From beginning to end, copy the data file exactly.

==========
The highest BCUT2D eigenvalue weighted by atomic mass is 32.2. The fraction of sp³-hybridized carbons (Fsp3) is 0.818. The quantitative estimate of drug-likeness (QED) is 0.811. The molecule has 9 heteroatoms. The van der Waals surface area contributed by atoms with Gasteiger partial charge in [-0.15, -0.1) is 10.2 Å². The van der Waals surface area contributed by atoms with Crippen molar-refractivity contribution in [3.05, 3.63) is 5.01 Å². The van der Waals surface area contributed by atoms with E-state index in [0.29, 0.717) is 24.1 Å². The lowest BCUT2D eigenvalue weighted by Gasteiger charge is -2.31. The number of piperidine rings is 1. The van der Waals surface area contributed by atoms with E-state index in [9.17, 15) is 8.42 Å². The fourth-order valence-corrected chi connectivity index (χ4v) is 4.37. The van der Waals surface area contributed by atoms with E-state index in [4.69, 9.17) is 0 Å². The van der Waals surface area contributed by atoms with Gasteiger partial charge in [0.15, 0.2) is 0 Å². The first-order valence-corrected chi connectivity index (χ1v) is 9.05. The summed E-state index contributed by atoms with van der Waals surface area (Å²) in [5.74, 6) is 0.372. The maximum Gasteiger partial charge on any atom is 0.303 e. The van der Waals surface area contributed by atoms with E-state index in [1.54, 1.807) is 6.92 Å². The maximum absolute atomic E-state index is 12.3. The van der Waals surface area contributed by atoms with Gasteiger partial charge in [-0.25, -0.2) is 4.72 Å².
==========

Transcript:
The highest BCUT2D eigenvalue weighted by atomic mass is 32.2. The fraction of sp³-hybridized carbons (Fsp3) is 0.818. The quantitative estimate of drug-likeness (QED) is 0.811. The molecule has 9 heteroatoms. The van der Waals surface area contributed by atoms with Gasteiger partial charge in [-0.15, -0.1) is 10.2 Å². The van der Waals surface area contributed by atoms with Crippen molar-refractivity contribution in [3.05, 3.63) is 5.01 Å². The van der Waals surface area contributed by atoms with E-state index in [0.29, 0.717) is 24.1 Å². The lowest BCUT2D eigenvalue weighted by Gasteiger charge is -2.31. The number of piperidine rings is 1. The van der Waals surface area contributed by atoms with E-state index in [9.17, 15) is 8.42 Å². The fourth-order valence-corrected chi connectivity index (χ4v) is 4.37. The van der Waals surface area contributed by atoms with E-state index in [4.69, 9.17) is 0 Å². The van der Waals surface area contributed by atoms with Gasteiger partial charge in [0.15, 0.2) is 0 Å². The first-order valence-corrected chi connectivity index (χ1v) is 9.05. The summed E-state index contributed by atoms with van der Waals surface area (Å²) in [5.74, 6) is 0.372. The maximum Gasteiger partial charge on any atom is 0.303 e. The van der Waals surface area contributed by atoms with E-state index in [1.54, 1.807) is 6.92 Å². The maximum absolute atomic E-state index is 12.3. The van der Waals surface area contributed by atoms with Gasteiger partial charge in [-0.25, -0.2) is 4.72 Å².